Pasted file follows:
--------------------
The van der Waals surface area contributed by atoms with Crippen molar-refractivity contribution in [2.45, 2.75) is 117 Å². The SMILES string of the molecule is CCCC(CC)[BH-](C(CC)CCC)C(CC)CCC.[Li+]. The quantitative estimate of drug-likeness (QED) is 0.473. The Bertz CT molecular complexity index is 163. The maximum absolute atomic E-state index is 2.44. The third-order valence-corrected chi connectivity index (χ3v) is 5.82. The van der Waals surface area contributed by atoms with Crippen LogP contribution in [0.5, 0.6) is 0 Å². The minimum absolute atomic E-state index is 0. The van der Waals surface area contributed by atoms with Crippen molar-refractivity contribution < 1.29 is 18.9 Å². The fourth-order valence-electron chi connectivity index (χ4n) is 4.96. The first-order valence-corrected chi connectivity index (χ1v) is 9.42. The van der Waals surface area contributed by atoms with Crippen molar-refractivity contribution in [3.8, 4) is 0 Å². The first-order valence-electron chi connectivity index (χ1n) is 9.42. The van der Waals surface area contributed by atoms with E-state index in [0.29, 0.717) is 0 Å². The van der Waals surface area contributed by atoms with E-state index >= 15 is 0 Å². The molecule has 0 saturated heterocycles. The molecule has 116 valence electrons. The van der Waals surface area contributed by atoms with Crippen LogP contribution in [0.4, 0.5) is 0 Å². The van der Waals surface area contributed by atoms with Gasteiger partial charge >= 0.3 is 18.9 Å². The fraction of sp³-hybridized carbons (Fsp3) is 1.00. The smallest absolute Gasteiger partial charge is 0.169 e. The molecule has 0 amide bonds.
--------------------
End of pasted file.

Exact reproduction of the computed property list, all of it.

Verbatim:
The van der Waals surface area contributed by atoms with Crippen molar-refractivity contribution in [2.45, 2.75) is 117 Å². The SMILES string of the molecule is CCCC(CC)[BH-](C(CC)CCC)C(CC)CCC.[Li+]. The quantitative estimate of drug-likeness (QED) is 0.473. The Bertz CT molecular complexity index is 163. The maximum absolute atomic E-state index is 2.44. The third-order valence-corrected chi connectivity index (χ3v) is 5.82. The van der Waals surface area contributed by atoms with Crippen LogP contribution in [0.5, 0.6) is 0 Å². The minimum absolute atomic E-state index is 0. The van der Waals surface area contributed by atoms with Crippen molar-refractivity contribution < 1.29 is 18.9 Å². The fourth-order valence-electron chi connectivity index (χ4n) is 4.96. The first-order valence-corrected chi connectivity index (χ1v) is 9.42. The van der Waals surface area contributed by atoms with Crippen molar-refractivity contribution in [3.8, 4) is 0 Å². The first-order valence-electron chi connectivity index (χ1n) is 9.42. The van der Waals surface area contributed by atoms with E-state index in [0.29, 0.717) is 0 Å². The van der Waals surface area contributed by atoms with E-state index >= 15 is 0 Å². The molecule has 0 saturated heterocycles. The molecule has 116 valence electrons. The van der Waals surface area contributed by atoms with Crippen LogP contribution in [0.4, 0.5) is 0 Å². The van der Waals surface area contributed by atoms with Gasteiger partial charge >= 0.3 is 18.9 Å². The fraction of sp³-hybridized carbons (Fsp3) is 1.00. The smallest absolute Gasteiger partial charge is 0.169 e. The molecule has 0 amide bonds.